NewsNational News

Actions

New technology is advancing transplant procedures, opening up opportunities for those in need

New technology is advancing transplant procedures, opening up opportunities for those in need
Posted at 12:22 PM, Sep 16, 2022
and last updated 2022-09-19 10:17:02-04

Jason Lang knew he would need a kidney transplant at some point in his life.

“Did I think it was going to be at 46? No,” he said.

His family had a history of polycystic kidneys, with his dad having a similar condition.

Last year, Lang went in for a consultation.

“They let me know that due to my size, due to my weight, due to my BMI, a traditional form of kidney transplant was doable,” he explained.

However, he would be at risk for complications if he didn’t lose weight.

“Losing weight was hard because I didn't have the energy,” he said.

“We estimate probably 25% of the general population is morbidly obese and wouldn't qualify for transplant given the traditional BMI cutoffs,” Dr. Thomas Pshak with the UCHealth University of Colorado Hospital Transplant Center, said.

That’s where robotic kidney transplants come in, a newer procedure. In fact, Lang was Dr. Pshak’s first patient in November 2021. This procedure allows for fewer complications, especially in those who are overweight.

That’s because extra layers of fat make kidney transplant surgery difficult to perform. The robot can see 10 times the human eye and operate with more precision.

“The robot machine itself is quite large but the arms are very tiny. They’re about the size of a pencil,” Dr. Pshak said. “The movements of the robotic arms are the same as a surgeon's hands.”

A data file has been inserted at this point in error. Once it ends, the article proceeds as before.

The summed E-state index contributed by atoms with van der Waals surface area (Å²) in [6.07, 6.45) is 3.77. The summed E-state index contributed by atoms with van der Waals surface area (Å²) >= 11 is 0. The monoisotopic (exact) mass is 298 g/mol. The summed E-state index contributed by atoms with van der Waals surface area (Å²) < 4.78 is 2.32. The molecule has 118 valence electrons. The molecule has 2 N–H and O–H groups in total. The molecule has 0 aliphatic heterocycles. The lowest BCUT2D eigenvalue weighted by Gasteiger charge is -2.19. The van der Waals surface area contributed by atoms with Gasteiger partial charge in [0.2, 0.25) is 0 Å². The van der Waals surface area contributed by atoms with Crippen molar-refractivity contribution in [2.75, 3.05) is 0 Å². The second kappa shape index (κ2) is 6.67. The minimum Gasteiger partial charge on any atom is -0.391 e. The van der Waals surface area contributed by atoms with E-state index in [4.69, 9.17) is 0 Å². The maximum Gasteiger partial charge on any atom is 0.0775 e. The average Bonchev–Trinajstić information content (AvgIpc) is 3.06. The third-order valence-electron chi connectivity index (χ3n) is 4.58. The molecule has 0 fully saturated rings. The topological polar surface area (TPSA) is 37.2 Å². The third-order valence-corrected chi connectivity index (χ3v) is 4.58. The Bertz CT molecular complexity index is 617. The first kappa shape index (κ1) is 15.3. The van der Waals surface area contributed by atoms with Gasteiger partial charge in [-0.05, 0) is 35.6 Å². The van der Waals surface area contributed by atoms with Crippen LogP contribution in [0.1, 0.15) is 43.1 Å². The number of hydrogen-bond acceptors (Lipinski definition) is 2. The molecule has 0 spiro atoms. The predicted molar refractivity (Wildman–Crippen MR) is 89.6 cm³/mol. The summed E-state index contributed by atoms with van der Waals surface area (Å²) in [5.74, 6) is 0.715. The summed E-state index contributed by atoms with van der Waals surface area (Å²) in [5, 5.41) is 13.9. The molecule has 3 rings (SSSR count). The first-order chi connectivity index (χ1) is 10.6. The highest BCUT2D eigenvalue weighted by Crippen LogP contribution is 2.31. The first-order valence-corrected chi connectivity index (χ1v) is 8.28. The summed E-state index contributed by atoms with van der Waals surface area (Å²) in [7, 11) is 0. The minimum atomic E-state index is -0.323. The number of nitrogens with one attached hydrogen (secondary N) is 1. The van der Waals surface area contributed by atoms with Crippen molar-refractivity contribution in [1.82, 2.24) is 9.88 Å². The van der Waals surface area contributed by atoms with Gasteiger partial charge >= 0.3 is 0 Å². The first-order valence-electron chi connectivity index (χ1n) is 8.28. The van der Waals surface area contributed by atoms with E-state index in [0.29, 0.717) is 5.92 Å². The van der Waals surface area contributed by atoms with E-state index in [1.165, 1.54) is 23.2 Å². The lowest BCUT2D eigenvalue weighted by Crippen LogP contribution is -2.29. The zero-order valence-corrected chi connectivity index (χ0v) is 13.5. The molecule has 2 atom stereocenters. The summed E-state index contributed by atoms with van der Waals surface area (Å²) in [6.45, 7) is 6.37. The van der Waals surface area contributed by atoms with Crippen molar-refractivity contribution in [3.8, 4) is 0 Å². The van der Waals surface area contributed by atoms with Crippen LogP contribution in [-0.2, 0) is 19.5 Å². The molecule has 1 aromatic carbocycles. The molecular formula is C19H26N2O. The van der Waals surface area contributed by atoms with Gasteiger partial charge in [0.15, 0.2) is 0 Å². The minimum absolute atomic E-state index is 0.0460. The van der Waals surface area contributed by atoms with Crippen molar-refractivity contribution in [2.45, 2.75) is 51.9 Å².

So far, Dr. Pshak and his team have done a handful of surgeries this way. He said UCHealth is just one of less than a dozen facilities he knows of across the U.S. currently offering it.

David Klassen with the United Network for Organ Sharing said advancements like this can help drastically.

“These minimally invasive techniques clearly allow more people to be transplanted but also I think improve outcomes,” Dr. David Klassen, the chief medical officer at UNOS, said.

This includes better pain management, fewer complications, and shorter hospital stays.

“It was incredible, the amount of difference between what he went through and what I went through,” Lisa Matlock, Lang’s significant other and kidney donor, said.

She was there after his surgery, recovering from her own in the same facility.

“He didn't look like he was in a significant amount of pain. I couldn't believe how fast he was moving. Because at that point, it was difficult for me to sit up in bed and I was on the drip line for painkillers,” she said.

Lang hopes his positive experience with this newer procedure will benefit others.

“For me, it was hopeful that I can help someone else and hopeful I could help other people in my position. A little bit overweight, needing a kidney transplant and not needing to force themself to push himself to lose weight, all that stuff, which it's harder when you have no energy,” Lang said.

If you are interested in becoming an organ donor, you can register at registerme.org.